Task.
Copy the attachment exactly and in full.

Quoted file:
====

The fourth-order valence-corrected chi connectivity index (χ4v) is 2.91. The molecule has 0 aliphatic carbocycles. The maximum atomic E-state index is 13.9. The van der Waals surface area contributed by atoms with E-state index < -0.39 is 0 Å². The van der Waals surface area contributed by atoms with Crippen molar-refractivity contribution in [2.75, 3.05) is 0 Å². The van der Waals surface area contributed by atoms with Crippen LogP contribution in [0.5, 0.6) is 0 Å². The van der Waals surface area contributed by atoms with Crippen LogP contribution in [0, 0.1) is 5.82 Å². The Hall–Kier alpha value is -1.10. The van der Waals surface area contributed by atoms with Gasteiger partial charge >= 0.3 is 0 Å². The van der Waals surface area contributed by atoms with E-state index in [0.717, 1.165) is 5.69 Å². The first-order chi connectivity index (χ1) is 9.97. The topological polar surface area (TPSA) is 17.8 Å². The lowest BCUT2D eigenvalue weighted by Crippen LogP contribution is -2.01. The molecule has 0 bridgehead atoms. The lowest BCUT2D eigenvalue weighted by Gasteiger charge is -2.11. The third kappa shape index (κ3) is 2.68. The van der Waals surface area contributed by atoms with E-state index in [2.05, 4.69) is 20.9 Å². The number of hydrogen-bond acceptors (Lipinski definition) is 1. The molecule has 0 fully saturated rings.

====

The fourth-order valence-corrected chi connectivity index (χ4v) is 2.91. The molecule has 0 aliphatic carbocycles. The maximum atomic E-state index is 13.9. The van der Waals surface area contributed by atoms with E-state index < -0.39 is 0 Å². The van der Waals surface area contributed by atoms with Crippen molar-refractivity contribution in [2.75, 3.05) is 0 Å². The van der Waals surface area contributed by atoms with Crippen LogP contribution in [0.5, 0.6) is 0 Å². The van der Waals surface area contributed by atoms with Crippen LogP contribution in [0, 0.1) is 5.82 Å². The Hall–Kier alpha value is -1.10. The van der Waals surface area contributed by atoms with Gasteiger partial charge >= 0.3 is 0 Å². The van der Waals surface area contributed by atoms with E-state index in [0.717, 1.165) is 5.69 Å². The first-order chi connectivity index (χ1) is 9.97. The topological polar surface area (TPSA) is 17.8 Å². The lowest BCUT2D eigenvalue weighted by Crippen LogP contribution is -2.01. The molecule has 0 bridgehead atoms. The lowest BCUT2D eigenvalue weighted by Gasteiger charge is -2.11. The third kappa shape index (κ3) is 2.68. The van der Waals surface area contributed by atoms with E-state index in [2.05, 4.69) is 20.9 Å². The number of hydrogen-bond acceptors (Lipinski definition) is 1. The molecule has 0 fully saturated rings.